The Film That Made the Movies Explicitly Sexy and Violent

The 1960s represented a powerful awakening, shift, and revolution in American culture, with Hollywood being no stranger to those events. As the Hays Code's grasp on American cinema continued to erode, films that exploded into new territory emerged, with one standing at the forefront of the revolution.

Though "Bonnie and Clyde" is based on the story of the real-life oultaw couple, it's very much a microcosm of the 1960s and the complex evolution of culture that defined the generation. The 60s were of course very much about the loss of innocence and the embrace of things that were previously kept behind closed doors or simply unacknowledged and that, coupled with the death of the Hays Code, pervasive anti-establishment sentiments, and a tension between the younger and older generations and government forces created a perfect storm of which the film became a cultural vehicle, very suddenly rewriting (or simply destroying) the standards of decency and explicit expression that had previously held a tight grip on cinema. As this impressive video essay from Screen Prism shows, the film was a perfect culmination of timing, relevancy, and content, leading to its lasting impact even 50 years later.

[via No Film School]

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14 Comments

Thank you playing film history; you have received a grade of "Fail."

...Now go look up Breathless, the film that B&C borrowed from - probably only the film that claim to match Citizen Kane for its influence on later flicks. An influence which went waaay beyond "sex and violence." And which is usually mentioned in any reasonable article on Bonnie & Clyde. That whole period of Hollywood film making was inspired by French and Italian New Wave, with Breathless being *the* central work.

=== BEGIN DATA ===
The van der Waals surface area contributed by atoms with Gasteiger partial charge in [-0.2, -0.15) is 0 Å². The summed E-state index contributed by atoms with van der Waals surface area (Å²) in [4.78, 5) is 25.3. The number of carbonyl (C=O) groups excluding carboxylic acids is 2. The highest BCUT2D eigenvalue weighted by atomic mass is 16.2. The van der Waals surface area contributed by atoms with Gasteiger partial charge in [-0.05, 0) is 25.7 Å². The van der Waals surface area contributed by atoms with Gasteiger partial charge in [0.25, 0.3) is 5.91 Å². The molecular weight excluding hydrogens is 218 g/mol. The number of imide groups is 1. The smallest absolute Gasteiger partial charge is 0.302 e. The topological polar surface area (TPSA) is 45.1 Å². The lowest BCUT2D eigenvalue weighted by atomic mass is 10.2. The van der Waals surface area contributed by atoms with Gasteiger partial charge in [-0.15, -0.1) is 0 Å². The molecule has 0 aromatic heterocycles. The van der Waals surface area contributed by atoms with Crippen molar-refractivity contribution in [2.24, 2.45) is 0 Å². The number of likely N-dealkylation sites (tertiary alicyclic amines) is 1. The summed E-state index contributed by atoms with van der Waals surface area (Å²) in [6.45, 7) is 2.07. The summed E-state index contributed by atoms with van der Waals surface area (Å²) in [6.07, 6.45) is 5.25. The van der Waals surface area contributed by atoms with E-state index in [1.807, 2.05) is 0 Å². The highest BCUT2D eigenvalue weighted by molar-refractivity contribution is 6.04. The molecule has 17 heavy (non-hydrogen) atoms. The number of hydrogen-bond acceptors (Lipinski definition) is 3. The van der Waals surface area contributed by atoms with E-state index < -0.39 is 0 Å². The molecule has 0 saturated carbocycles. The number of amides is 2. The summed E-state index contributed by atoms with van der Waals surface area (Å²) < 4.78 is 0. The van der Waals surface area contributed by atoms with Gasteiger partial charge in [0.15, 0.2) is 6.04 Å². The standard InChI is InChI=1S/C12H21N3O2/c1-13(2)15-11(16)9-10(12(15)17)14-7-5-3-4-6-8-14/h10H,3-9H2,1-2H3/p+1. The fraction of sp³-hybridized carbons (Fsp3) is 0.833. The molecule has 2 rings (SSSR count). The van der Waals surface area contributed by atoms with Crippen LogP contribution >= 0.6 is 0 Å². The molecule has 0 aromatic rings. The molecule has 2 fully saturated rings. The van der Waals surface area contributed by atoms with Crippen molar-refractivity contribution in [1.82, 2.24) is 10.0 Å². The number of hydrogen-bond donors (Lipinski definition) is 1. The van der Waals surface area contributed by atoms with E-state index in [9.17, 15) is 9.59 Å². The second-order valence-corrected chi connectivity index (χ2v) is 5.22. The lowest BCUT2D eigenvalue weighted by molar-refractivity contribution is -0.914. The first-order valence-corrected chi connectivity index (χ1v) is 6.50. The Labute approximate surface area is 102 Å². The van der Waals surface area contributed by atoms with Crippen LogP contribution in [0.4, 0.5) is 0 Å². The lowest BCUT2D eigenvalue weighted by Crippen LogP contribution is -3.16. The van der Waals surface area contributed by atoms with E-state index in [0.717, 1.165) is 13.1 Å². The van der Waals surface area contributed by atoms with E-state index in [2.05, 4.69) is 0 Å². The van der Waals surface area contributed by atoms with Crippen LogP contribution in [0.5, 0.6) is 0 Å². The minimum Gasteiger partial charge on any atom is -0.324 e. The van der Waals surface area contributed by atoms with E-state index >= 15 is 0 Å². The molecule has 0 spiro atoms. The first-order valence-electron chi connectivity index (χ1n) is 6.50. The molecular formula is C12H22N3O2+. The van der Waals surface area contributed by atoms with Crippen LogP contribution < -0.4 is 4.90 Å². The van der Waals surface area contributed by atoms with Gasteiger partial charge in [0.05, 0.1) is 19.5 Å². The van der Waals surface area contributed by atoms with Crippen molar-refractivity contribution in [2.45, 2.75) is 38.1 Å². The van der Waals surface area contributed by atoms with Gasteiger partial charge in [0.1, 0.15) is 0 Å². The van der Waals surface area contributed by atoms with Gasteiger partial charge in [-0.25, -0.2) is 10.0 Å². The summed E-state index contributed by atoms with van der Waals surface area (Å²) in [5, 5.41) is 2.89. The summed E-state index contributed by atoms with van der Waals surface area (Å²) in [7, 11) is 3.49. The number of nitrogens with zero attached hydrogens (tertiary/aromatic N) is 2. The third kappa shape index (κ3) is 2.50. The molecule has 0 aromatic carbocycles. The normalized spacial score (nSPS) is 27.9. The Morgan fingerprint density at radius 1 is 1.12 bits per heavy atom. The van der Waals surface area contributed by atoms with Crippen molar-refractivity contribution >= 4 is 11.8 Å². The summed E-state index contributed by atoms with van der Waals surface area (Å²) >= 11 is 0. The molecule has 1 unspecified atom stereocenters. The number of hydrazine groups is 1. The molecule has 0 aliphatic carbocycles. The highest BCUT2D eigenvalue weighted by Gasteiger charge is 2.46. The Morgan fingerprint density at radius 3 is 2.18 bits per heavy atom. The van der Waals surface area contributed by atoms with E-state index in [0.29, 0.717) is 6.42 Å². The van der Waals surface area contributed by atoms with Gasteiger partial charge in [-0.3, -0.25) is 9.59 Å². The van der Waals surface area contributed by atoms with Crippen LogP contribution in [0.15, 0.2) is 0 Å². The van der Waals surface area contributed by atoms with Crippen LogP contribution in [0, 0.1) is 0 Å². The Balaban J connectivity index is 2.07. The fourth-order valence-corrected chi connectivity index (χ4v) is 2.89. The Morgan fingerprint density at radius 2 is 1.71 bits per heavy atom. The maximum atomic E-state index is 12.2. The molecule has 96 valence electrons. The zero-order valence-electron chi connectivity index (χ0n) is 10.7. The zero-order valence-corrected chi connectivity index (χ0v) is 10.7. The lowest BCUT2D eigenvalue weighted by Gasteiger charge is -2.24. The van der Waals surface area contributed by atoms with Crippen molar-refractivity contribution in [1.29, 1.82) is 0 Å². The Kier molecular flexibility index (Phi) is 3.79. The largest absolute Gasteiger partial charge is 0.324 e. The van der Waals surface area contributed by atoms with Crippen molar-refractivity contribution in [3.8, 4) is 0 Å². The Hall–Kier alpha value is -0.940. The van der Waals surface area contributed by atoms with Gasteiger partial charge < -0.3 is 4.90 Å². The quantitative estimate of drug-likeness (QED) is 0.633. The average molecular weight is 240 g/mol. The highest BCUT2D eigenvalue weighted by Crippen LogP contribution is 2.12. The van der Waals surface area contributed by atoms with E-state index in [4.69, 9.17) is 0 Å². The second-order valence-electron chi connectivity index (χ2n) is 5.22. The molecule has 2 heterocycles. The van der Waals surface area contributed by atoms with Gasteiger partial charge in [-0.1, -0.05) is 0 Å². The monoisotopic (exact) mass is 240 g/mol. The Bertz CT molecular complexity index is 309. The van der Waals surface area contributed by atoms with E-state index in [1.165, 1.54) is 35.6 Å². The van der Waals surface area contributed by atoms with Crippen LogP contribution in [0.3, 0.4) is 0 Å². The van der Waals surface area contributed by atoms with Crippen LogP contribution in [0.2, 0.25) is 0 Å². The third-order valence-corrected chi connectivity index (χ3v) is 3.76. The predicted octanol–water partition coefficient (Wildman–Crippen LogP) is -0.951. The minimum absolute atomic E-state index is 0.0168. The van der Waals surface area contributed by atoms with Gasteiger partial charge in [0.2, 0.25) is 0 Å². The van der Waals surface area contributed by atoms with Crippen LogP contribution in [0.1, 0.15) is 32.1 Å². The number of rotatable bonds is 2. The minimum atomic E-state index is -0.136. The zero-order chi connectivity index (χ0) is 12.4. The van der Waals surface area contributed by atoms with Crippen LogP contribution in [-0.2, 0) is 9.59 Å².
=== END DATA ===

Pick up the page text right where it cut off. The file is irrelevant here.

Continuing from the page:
(And, no, "Movies" does not equal "American made movies".)

Alex Cooke's picture

Actually, I know "Breathless" quite well! I wrote a paper on the significance of Michel's lip-rubbing. However, that film did not have the cultural impact in America and on Hollywood that "Bonnie and Clyde" did, as this article and video focus on. You are right, however, in that "Bonnie and Clyde" was the vehicle that brought French New Wave to American audiences.

>> However, that film did not have the cultural impact in America and on Hollywood that "Bonnie and Clyde" did

Firstly, again you're confusing America with the entire world. There's a big difference between introducing an idea to film and introducing it to American film, unless you're the cinematic equivalent of Donald Trump.

Secondly, you're confusing box office figures and cultural impact. All the American New Wave directors had seen Breathless and B&C didn't have any ideas that Breathless didn't have - it was simply the first example in a trend of copying European technique. Even today, Breathless is much more widely quoted as a key influence by even American directors than B&C.

Alex Cooke's picture

With respect, no, I'm not confusing America with the entire world; I simply chose to focus on this country and culture specifically as the video above posited that "Bonnie and Clyde" was very much a microcosm of *American* culture at the time.